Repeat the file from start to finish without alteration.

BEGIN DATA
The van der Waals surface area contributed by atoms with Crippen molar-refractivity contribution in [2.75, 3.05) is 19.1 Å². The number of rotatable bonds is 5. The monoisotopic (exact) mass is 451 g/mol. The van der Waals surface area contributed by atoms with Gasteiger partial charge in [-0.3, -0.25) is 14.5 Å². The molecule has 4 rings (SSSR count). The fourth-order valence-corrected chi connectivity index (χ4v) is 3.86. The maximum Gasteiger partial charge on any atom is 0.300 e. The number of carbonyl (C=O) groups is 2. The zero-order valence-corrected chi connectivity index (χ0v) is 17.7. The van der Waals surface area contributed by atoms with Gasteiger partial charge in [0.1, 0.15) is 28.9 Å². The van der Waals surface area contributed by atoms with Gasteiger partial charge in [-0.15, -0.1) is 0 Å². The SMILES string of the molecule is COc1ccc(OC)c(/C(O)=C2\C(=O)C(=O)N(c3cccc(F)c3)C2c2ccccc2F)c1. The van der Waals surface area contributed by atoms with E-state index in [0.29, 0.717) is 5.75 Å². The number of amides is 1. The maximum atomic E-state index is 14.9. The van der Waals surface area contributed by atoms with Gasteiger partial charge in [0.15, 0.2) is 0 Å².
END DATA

The van der Waals surface area contributed by atoms with Crippen molar-refractivity contribution in [2.75, 3.05) is 19.1 Å². The number of rotatable bonds is 5. The monoisotopic (exact) mass is 451 g/mol. The van der Waals surface area contributed by atoms with Gasteiger partial charge in [-0.3, -0.25) is 14.5 Å². The molecule has 4 rings (SSSR count). The fourth-order valence-corrected chi connectivity index (χ4v) is 3.86. The maximum Gasteiger partial charge on any atom is 0.300 e. The number of carbonyl (C=O) groups is 2. The zero-order valence-corrected chi connectivity index (χ0v) is 17.7. The van der Waals surface area contributed by atoms with Gasteiger partial charge in [0.1, 0.15) is 28.9 Å². The van der Waals surface area contributed by atoms with Gasteiger partial charge in [-0.15, -0.1) is 0 Å². The SMILES string of the molecule is COc1ccc(OC)c(/C(O)=C2\C(=O)C(=O)N(c3cccc(F)c3)C2c2ccccc2F)c1. The van der Waals surface area contributed by atoms with E-state index in [0.29, 0.717) is 5.75 Å². The number of amides is 1. The maximum atomic E-state index is 14.9. The van der Waals surface area contributed by atoms with Gasteiger partial charge in [0.15, 0.2) is 0 Å².